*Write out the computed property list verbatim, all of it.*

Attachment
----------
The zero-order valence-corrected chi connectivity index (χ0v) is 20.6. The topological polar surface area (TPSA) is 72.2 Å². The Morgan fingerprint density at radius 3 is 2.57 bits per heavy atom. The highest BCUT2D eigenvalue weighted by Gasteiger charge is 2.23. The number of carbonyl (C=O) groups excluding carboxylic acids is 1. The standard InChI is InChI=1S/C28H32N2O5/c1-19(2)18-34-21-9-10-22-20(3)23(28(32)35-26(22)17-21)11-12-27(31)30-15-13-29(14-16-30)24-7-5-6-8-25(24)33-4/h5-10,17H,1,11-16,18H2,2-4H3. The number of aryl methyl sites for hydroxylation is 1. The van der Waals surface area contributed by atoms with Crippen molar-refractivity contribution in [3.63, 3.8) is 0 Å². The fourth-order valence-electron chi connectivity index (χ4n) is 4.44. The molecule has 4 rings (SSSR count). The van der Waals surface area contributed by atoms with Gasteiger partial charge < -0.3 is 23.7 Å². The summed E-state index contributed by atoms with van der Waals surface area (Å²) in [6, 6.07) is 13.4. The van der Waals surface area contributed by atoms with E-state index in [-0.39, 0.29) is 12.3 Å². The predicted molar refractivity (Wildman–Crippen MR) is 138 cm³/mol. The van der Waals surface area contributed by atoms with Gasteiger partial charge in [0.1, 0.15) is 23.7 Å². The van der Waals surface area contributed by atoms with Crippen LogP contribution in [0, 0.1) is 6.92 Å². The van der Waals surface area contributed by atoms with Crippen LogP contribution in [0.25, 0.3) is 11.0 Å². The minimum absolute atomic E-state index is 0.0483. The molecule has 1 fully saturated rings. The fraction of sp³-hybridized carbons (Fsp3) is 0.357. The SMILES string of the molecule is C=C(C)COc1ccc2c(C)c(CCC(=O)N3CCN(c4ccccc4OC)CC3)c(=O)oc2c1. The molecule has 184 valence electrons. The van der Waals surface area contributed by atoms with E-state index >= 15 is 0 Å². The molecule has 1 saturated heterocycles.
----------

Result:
The zero-order valence-corrected chi connectivity index (χ0v) is 20.6. The topological polar surface area (TPSA) is 72.2 Å². The Morgan fingerprint density at radius 3 is 2.57 bits per heavy atom. The highest BCUT2D eigenvalue weighted by Gasteiger charge is 2.23. The number of carbonyl (C=O) groups excluding carboxylic acids is 1. The standard InChI is InChI=1S/C28H32N2O5/c1-19(2)18-34-21-9-10-22-20(3)23(28(32)35-26(22)17-21)11-12-27(31)30-15-13-29(14-16-30)24-7-5-6-8-25(24)33-4/h5-10,17H,1,11-16,18H2,2-4H3. The number of aryl methyl sites for hydroxylation is 1. The van der Waals surface area contributed by atoms with Crippen molar-refractivity contribution in [3.63, 3.8) is 0 Å². The fourth-order valence-electron chi connectivity index (χ4n) is 4.44. The molecule has 4 rings (SSSR count). The van der Waals surface area contributed by atoms with Gasteiger partial charge < -0.3 is 23.7 Å². The summed E-state index contributed by atoms with van der Waals surface area (Å²) in [6, 6.07) is 13.4. The van der Waals surface area contributed by atoms with E-state index in [-0.39, 0.29) is 12.3 Å². The predicted molar refractivity (Wildman–Crippen MR) is 138 cm³/mol. The van der Waals surface area contributed by atoms with Gasteiger partial charge in [0.1, 0.15) is 23.7 Å². The van der Waals surface area contributed by atoms with Crippen LogP contribution in [0, 0.1) is 6.92 Å². The van der Waals surface area contributed by atoms with Crippen LogP contribution in [0.25, 0.3) is 11.0 Å². The minimum absolute atomic E-state index is 0.0483. The molecule has 1 fully saturated rings. The fraction of sp³-hybridized carbons (Fsp3) is 0.357. The SMILES string of the molecule is C=C(C)COc1ccc2c(C)c(CCC(=O)N3CCN(c4ccccc4OC)CC3)c(=O)oc2c1. The molecule has 184 valence electrons. The van der Waals surface area contributed by atoms with E-state index >= 15 is 0 Å². The molecule has 1 saturated heterocycles.